PHONICS TALK: The Dorbooks Newsletter
Volume 79 ~ November 2016
by Dolores G. Hiskes

PPHONICS TALK: The Dorbooks Newsletter
Vol. 79 - November 2016 - PHONICS FOR OLDER STUDENTS?
by Dolores G. Hiskes




This is the time of year when I begin getting messages from desperate parents whose older children still cannot read well. They struggle and guess, and are falling farther and farther behind, despite extra tutoring and help along the way.

Only 37 percent of all 12th graders make the grade in reading, and only 17 percent of African-Americans reach reading proficiency! Not only are these troublesome statistics on their own, but what’s even worse is that the U.S. continues to lag behind other countries, putting our nation’s well-being and economic security at risk.

How can we think intelligently if we misread words which can then change the whole meaning of the sentence?

To illustrate: A Mom wrote to me about her 10-year-old son.
She thought he could read because he was one of the top readers
in his class, and had been taught with *phonics.*

One day they were walking in the park, and he threw his candy
wrapper on the grass. She berated him, and asked him to read the
sign to her. He read “Dumping Permitted” — but the sign actually
said “Dumping Prohibited!”

She taught him all over again with Phonics Pathways, and while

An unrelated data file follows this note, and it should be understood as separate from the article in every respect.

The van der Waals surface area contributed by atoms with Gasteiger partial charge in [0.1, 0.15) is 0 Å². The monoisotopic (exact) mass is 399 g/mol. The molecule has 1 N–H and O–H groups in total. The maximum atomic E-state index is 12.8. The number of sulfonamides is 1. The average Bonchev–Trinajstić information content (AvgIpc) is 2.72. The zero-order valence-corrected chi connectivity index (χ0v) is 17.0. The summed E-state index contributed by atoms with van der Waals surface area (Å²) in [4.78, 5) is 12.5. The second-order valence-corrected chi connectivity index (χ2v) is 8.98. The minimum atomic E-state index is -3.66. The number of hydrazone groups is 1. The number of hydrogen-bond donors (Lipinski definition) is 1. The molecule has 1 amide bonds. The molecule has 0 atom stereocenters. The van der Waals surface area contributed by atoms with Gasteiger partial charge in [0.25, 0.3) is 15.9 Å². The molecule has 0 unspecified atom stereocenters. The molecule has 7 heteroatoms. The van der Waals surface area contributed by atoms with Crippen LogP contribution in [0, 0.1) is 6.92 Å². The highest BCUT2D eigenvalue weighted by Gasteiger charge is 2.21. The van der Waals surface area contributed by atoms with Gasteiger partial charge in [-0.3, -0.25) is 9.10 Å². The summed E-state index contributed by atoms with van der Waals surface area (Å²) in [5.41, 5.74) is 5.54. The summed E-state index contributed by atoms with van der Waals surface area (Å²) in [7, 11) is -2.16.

there were some bad habits to break he was able to do so with ease,
and is an excellentreader today.

Students today are taught *phonics* by reading the beginning and
ending of words, and to guess at the middle part. They are then
taught to *take a good guess* at what a word means through *context
clues*. Since either phrase would fit, the student could guess
forever and still never get it right!

Only by reading the sign accurately, by syllables, would he ever
know the sign specifically said *pro-hi-bit-ed.* Students absolutely
must be taught to read with accuracy and precision! *Guessing* and
*context clues* when reading are NOT true phonics!




One teacher taught a 7th and 8th grade class of non-readers, who
had not been able to learn despite a lot of help. They learned with
Phonics Pathways, and I visited the class I was mightily impressed!
The whole class wrote me letters of thanks afterward, and this is
typical of what I received:

*Thanks for coming to my class. I wish you could have stayed longer.
The book has helped me a lot with reading and spelling. If it wasn’t
for your book, I wouldn’t be the reader I am today. Phonics is
helping us all! I really like the quotes also: One of my favorites
is *To ease another’s heartache is to forget one’s own.*

(Can you imagine the heartache of not being able to read until
8th grade?)




Here’s how I teach older students:

(1) Use the review pages as a test, and begin with the very
first review on page 16. They should be able to read these
short-vowel sounds easily and accurately. After they are
able to read them, try dictating these sounds and have
them write the letter under the correct heading on a copy
of *The Short Sheet of Vowels* on page 256.

(2) The next review page is *Two-Letter Blends* on page
37. Students need to be able to blend these sounds together
smoothly, and write the blend from dictation under the